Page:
Craig Allen says: ‘Meet Big Country’
"Big Country" is a Scottish rock band, formed in Dunfermline, Fife, in 1981.
The band's music stands out for its Scottish folk sound, along with playing and engineering their guitar driven songs to remind the listener of bagpipes and fiddles.
Big Country, as we know it today, was formed by vocalist, guitarist and keyboard player Stuart Adamson...along with Bruce Watson (guitar, mandolin, sitar, vocals), Tony Butler (bass guitar, vocals), and Mark Brzezicki (drums, vocals).
Big Country's first single, "Harvest Home," was recorded and released in 1982. It did not chart.
"Fields Of Fire" was the next single. It went top 10 in Britain in 1983...the album "The Crossing" would follow.
"The Crossing" album did well, as it was powered by the U.S. single "In A Big Country."
"In A Big Country" (#17/1983) would be the band's only Top-40 hit in New Jersey.
As you can see in the dj's scribbles on the lp sleeve (above), "In A Big Country" got an average score of 7 (out of 10) when it was featured on the "rate a record" feature on September 1, 1983. 22 listeners called to rate the song.
"In A Big Country" features heavily engineered guitars, designed to remind the listener of bagpipes. This was achieved by use of the MXR Pitch Transposer 129 Guitar Effect. The "e-bow" devise, which allows a guitar to sound more like strings or a synthesizer, also added to the band's unique sound.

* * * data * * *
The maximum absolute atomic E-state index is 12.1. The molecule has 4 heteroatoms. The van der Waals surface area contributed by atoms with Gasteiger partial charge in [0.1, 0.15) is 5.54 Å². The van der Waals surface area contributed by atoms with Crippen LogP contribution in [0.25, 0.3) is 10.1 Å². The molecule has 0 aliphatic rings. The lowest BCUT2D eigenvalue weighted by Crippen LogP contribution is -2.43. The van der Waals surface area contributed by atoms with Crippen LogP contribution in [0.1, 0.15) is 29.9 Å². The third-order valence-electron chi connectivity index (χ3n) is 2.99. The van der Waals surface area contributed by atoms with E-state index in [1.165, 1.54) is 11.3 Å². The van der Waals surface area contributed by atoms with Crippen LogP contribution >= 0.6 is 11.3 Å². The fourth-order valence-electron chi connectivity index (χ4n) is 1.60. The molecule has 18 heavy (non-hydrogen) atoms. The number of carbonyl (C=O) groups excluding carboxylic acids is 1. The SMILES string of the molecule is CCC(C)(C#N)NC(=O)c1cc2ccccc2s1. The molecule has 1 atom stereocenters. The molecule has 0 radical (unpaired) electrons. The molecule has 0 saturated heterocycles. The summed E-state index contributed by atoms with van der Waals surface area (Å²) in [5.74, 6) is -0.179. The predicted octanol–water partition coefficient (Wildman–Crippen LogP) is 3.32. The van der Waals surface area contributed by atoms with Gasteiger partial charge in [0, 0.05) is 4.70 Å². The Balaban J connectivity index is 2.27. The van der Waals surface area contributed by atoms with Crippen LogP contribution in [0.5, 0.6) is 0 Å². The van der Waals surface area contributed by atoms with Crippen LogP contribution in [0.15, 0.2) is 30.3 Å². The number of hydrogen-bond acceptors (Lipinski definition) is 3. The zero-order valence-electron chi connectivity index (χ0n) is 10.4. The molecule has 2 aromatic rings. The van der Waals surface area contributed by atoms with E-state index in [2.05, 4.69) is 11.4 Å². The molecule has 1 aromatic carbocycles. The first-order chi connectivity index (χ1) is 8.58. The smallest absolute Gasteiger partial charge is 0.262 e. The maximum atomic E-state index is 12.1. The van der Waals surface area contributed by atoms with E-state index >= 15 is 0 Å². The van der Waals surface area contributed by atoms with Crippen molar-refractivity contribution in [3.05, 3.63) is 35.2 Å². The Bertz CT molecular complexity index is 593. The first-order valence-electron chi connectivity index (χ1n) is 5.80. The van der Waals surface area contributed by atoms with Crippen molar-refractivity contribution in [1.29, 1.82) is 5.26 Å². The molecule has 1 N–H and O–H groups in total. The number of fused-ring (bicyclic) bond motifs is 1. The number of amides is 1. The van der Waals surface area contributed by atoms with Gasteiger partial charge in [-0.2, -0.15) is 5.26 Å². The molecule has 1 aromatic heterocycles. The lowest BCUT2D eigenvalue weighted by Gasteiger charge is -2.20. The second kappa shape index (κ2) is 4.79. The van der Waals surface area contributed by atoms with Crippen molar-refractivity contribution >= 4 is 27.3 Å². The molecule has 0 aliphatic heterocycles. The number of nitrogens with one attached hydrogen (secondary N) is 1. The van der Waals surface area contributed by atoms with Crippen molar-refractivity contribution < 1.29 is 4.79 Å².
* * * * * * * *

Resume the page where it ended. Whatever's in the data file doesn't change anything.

"The Crossing" album sold over a million copies in the band's native England. And earned gold record status (500,000 copies) here in the U.S.
Big Country appeared on "Saturday Night Live"...
...and at the Grammy Awards (above).
The extended play single (not released on an album), "Wonderland," went to #8 on the British singles chart (1984)...but only hit #86 on the Billboard Hot 100. It was the band's last single to appear on the charts in America.
Big Country's second album, "Steeltown," was released later in 1984. It went to #1 on the British album charts...but did not appear on U.S. album charts (like all the band's subsequent albums).
All four members of the band took part in "Band Aid's" "Do They Know Its Christmas" on Christmas Day in 1984...they contributed a "spoken message" to the B-side of the single!
Through the rest of the 1980's, and into the 90's, Big Country would continue to release albums (which were snubbed in the U.S.), and tour throughout Europe.
In 1991, the band was dropped by their label (Phonogram), but they would continue to have (low) chart records in Europe. Throughout the decade, Big Country would hit the road, supporting the tours of bands including The Rolling Stones and The Who.
By about 1995, there was concern over Stuart Adamson's mental and physical health, as he had reportedly long-suffered from alcoholism and depression. He had also moved to Nashville.
Big Country's eighth and final studio album with Adamson on lead, "Driving To Damascus," was released in 1999. Sales were a disappointment.
Big Country's "Final Fling" farewell tour took place in 2000.
Stuart Adamson was found dead in a Honolulu hotel room on December 16, 2001.
In celebration of their 25th anniversary, Big Country's surviving founding members reunited in 2007, for a tour of Scotland, England and Germany. The album "Twenty Five Live" was the result.Then, after the anniversary fun, the band went back on hiatus.
Big Country would reunite, and add various additional support players, undertaking yearly European tours between 2010 and 2013. They even appeared in concert at limited venues across North America in the summer of 2013!
In March of last year (2014), Big Country confirmed that Simon Hough (lead singer, guitarist, harmonica) was the band's newest permanent member...and that new material was in the works.
Although Big Country is known in America for only one song...over the years they have released 9 studio albums, 18 live albums, and 25 compilation albums! With more to come...
Who knew? Now, YOU do.